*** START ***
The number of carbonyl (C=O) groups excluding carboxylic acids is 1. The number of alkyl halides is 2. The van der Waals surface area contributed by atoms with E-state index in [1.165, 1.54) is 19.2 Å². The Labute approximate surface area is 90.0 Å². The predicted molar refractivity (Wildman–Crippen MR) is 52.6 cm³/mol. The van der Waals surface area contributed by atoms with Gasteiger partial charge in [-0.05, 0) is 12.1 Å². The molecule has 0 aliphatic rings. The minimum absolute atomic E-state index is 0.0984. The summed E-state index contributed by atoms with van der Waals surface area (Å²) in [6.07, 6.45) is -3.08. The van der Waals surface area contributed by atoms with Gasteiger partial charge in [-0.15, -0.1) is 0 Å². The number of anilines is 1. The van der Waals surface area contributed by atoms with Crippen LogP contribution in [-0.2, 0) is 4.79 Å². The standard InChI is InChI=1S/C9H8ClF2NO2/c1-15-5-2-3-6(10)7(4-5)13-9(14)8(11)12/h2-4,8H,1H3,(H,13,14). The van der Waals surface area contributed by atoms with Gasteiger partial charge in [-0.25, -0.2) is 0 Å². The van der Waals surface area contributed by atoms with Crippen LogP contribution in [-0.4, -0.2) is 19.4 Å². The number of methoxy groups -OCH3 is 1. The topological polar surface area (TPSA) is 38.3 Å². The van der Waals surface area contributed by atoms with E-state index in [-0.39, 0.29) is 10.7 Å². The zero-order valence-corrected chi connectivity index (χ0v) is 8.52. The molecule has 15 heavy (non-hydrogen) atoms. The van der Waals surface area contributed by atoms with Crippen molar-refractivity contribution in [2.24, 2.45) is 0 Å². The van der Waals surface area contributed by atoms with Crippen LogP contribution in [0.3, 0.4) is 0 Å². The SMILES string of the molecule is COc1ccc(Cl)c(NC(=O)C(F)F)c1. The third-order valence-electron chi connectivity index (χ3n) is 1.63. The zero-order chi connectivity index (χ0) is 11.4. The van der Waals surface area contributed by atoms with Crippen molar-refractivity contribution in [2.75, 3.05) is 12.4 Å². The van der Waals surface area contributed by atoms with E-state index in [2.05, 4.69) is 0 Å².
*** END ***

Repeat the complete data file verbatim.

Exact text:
The number of carbonyl (C=O) groups excluding carboxylic acids is 1. The number of alkyl halides is 2. The van der Waals surface area contributed by atoms with E-state index in [1.165, 1.54) is 19.2 Å². The Labute approximate surface area is 90.0 Å². The predicted molar refractivity (Wildman–Crippen MR) is 52.6 cm³/mol. The van der Waals surface area contributed by atoms with Gasteiger partial charge in [-0.05, 0) is 12.1 Å². The molecule has 0 aliphatic rings. The minimum absolute atomic E-state index is 0.0984. The summed E-state index contributed by atoms with van der Waals surface area (Å²) in [6.07, 6.45) is -3.08. The van der Waals surface area contributed by atoms with Gasteiger partial charge in [-0.15, -0.1) is 0 Å². The number of anilines is 1. The van der Waals surface area contributed by atoms with Crippen LogP contribution in [-0.2, 0) is 4.79 Å². The standard InChI is InChI=1S/C9H8ClF2NO2/c1-15-5-2-3-6(10)7(4-5)13-9(14)8(11)12/h2-4,8H,1H3,(H,13,14). The van der Waals surface area contributed by atoms with Gasteiger partial charge in [-0.25, -0.2) is 0 Å². The van der Waals surface area contributed by atoms with Crippen LogP contribution in [-0.4, -0.2) is 19.4 Å². The number of methoxy groups -OCH3 is 1. The topological polar surface area (TPSA) is 38.3 Å². The van der Waals surface area contributed by atoms with E-state index in [-0.39, 0.29) is 10.7 Å². The zero-order valence-corrected chi connectivity index (χ0v) is 8.52. The molecule has 15 heavy (non-hydrogen) atoms. The van der Waals surface area contributed by atoms with Crippen molar-refractivity contribution in [2.24, 2.45) is 0 Å². The van der Waals surface area contributed by atoms with Crippen LogP contribution in [0.3, 0.4) is 0 Å². The SMILES string of the molecule is COc1ccc(Cl)c(NC(=O)C(F)F)c1. The third-order valence-electron chi connectivity index (χ3n) is 1.63. The zero-order chi connectivity index (χ0) is 11.4. The van der Waals surface area contributed by atoms with Crippen molar-refractivity contribution in [2.75, 3.05) is 12.4 Å². The van der Waals surface area contributed by atoms with E-state index in [2.05, 4.69) is 0 Å².